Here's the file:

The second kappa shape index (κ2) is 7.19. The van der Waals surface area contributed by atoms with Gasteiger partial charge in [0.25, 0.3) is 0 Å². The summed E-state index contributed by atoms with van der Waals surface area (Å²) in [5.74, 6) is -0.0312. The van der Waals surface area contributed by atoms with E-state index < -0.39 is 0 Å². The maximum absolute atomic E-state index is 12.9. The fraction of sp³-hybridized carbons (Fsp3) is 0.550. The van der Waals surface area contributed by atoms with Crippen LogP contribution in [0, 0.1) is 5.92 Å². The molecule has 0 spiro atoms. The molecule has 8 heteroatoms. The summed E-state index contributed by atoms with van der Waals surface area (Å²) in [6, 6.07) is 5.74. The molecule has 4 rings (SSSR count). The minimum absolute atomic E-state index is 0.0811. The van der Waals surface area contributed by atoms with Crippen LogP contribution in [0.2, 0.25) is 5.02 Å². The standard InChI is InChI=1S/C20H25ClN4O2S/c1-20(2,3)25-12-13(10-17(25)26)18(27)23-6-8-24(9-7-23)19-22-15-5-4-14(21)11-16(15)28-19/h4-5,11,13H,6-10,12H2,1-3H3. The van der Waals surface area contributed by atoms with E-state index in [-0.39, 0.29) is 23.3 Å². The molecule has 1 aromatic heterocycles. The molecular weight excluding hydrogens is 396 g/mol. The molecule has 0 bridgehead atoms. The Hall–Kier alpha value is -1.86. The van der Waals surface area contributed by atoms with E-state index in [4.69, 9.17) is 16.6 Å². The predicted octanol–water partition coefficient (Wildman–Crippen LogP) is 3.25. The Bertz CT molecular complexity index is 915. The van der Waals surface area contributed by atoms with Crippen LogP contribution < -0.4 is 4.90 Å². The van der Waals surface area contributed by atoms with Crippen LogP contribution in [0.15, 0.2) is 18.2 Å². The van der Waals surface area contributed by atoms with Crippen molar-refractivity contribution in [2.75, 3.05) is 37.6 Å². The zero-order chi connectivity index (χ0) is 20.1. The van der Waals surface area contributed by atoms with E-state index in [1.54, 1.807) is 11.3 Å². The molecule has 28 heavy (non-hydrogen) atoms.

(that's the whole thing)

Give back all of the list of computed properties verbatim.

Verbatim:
The second kappa shape index (κ2) is 7.19. The van der Waals surface area contributed by atoms with Gasteiger partial charge in [0.25, 0.3) is 0 Å². The summed E-state index contributed by atoms with van der Waals surface area (Å²) in [5.74, 6) is -0.0312. The van der Waals surface area contributed by atoms with E-state index < -0.39 is 0 Å². The maximum absolute atomic E-state index is 12.9. The fraction of sp³-hybridized carbons (Fsp3) is 0.550. The van der Waals surface area contributed by atoms with Crippen LogP contribution in [0, 0.1) is 5.92 Å². The molecule has 0 spiro atoms. The molecule has 8 heteroatoms. The summed E-state index contributed by atoms with van der Waals surface area (Å²) in [6, 6.07) is 5.74. The molecule has 4 rings (SSSR count). The minimum absolute atomic E-state index is 0.0811. The van der Waals surface area contributed by atoms with Crippen LogP contribution in [0.2, 0.25) is 5.02 Å². The standard InChI is InChI=1S/C20H25ClN4O2S/c1-20(2,3)25-12-13(10-17(25)26)18(27)23-6-8-24(9-7-23)19-22-15-5-4-14(21)11-16(15)28-19/h4-5,11,13H,6-10,12H2,1-3H3. The van der Waals surface area contributed by atoms with E-state index in [-0.39, 0.29) is 23.3 Å². The molecule has 1 aromatic heterocycles. The molecular weight excluding hydrogens is 396 g/mol. The molecule has 0 bridgehead atoms. The Hall–Kier alpha value is -1.86. The van der Waals surface area contributed by atoms with E-state index in [4.69, 9.17) is 16.6 Å². The predicted octanol–water partition coefficient (Wildman–Crippen LogP) is 3.25. The Bertz CT molecular complexity index is 915. The van der Waals surface area contributed by atoms with Crippen LogP contribution < -0.4 is 4.90 Å². The van der Waals surface area contributed by atoms with Crippen LogP contribution in [0.15, 0.2) is 18.2 Å². The van der Waals surface area contributed by atoms with Crippen molar-refractivity contribution in [2.75, 3.05) is 37.6 Å². The zero-order chi connectivity index (χ0) is 20.1. The van der Waals surface area contributed by atoms with E-state index in [1.54, 1.807) is 11.3 Å². The molecule has 28 heavy (non-hydrogen) atoms.